Thursday, July 9, 2009

Classic photos of classic Isan theaters

A few weeks ago a good friend sent me a link to Craig Campen's Udorn & NKP Pix - Circa 1973 - 1974. Among Craig's photos were some old movie theater shots from Udonthani and Nakon Phanom, depicting the theaters while they were at their height of popularity. This was quite a treat for me. Several of the theaters he photographed while stationed at the US Air Force base at Udonthani in the early 1970's were ones I've visited since they've been decommissioned - like the Thep Nakon Rama in Nakon Phanom. So I contacted Craig and asked if he'd allow me to post his old theater photos. He very graciously obliged, sending along a nice portfolio of theater photos, supplemented by some of his memories of the old theaters. Have a look below.
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My wife and I routinely went to about three different movie theaters during my year in Udon Thani while stationed at the air base during the Vietnam War era. Chinese movies (the Japanese were always the bad guys), Clint Eastwood spaghetti westerns and other cowboy movies, Bruce Lee and Chuck Norris movies, and lots of action and martial arts movies were popular then. Tickets cost around 5 to 10 baht depending on where you sat. The exchange rate then was pretty much 20 TB = $1. Some theaters had a separate viewing room on an upper level with either headsets to rent or speakers playing the English soundtrack. We usually sat in the regular balcony seats since most movies had English subtitles on screen with a Thai dubbed audio track. I remember that sometimes the Thai audience would laugh at certain lines spoken in Thai, while the English subtitles weren’t really that funny. I guess they took liberties with the translations to make it more entertaining for the Thai audiences. We usually bought freshly made drinks (ice coffee or fruit juices) in plastic bags and maybe some dried squid or pork balls on a stick (often referred to as “monkey balls). There was lots of activity around the entrance to any movie theater.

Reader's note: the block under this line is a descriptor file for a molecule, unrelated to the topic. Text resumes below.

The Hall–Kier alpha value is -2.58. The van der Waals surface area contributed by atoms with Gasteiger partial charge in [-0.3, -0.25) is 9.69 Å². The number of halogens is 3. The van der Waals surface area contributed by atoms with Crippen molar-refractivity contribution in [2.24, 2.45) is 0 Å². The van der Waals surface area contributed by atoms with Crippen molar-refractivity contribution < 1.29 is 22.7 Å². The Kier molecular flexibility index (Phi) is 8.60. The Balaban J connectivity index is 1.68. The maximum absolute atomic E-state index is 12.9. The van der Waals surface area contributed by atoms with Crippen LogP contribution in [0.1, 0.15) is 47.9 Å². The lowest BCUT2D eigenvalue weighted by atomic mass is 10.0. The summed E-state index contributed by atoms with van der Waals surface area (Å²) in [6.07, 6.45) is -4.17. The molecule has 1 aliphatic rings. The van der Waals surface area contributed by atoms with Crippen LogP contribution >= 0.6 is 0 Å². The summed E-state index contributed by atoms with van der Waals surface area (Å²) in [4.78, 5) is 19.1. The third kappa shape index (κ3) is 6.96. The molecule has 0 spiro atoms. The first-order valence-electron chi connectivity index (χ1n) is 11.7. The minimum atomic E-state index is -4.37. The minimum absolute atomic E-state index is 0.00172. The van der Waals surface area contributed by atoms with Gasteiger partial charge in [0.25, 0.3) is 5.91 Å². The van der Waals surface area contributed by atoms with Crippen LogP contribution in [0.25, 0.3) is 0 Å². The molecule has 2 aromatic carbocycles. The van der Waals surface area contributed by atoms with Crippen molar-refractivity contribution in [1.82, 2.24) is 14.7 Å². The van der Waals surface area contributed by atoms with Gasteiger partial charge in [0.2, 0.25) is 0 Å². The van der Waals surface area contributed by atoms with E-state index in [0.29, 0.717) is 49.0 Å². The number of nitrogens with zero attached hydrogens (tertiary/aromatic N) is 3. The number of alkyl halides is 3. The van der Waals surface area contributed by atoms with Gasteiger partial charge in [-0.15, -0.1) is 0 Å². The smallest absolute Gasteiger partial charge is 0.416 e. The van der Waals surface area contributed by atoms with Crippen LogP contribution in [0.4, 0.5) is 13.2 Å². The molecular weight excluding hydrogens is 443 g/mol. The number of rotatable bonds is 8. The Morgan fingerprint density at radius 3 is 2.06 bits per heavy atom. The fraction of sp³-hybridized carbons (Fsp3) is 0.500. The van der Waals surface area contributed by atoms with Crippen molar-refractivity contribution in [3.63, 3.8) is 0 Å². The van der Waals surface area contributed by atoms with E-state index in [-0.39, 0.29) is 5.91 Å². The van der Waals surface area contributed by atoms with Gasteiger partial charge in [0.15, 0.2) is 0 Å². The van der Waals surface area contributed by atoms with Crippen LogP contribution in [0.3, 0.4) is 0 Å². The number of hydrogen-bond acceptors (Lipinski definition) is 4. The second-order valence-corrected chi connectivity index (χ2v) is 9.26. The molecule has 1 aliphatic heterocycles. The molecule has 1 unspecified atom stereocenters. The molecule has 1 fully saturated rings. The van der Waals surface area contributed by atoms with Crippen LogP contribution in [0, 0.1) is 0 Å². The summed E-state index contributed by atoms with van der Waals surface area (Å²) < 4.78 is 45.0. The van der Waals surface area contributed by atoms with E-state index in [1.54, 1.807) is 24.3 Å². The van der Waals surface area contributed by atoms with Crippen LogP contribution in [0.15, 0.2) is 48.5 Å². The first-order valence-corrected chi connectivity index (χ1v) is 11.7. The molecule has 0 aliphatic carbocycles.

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The Sri Udon Theater - Udonthani, Thailand

We knew this theater as the “Sri Udon”. It was located near the first traffic circle from the Air base (Udorn R.T.A.F.B.) After walking under the movie sign, the theater was just beyond the buildings where the samlars are lined up.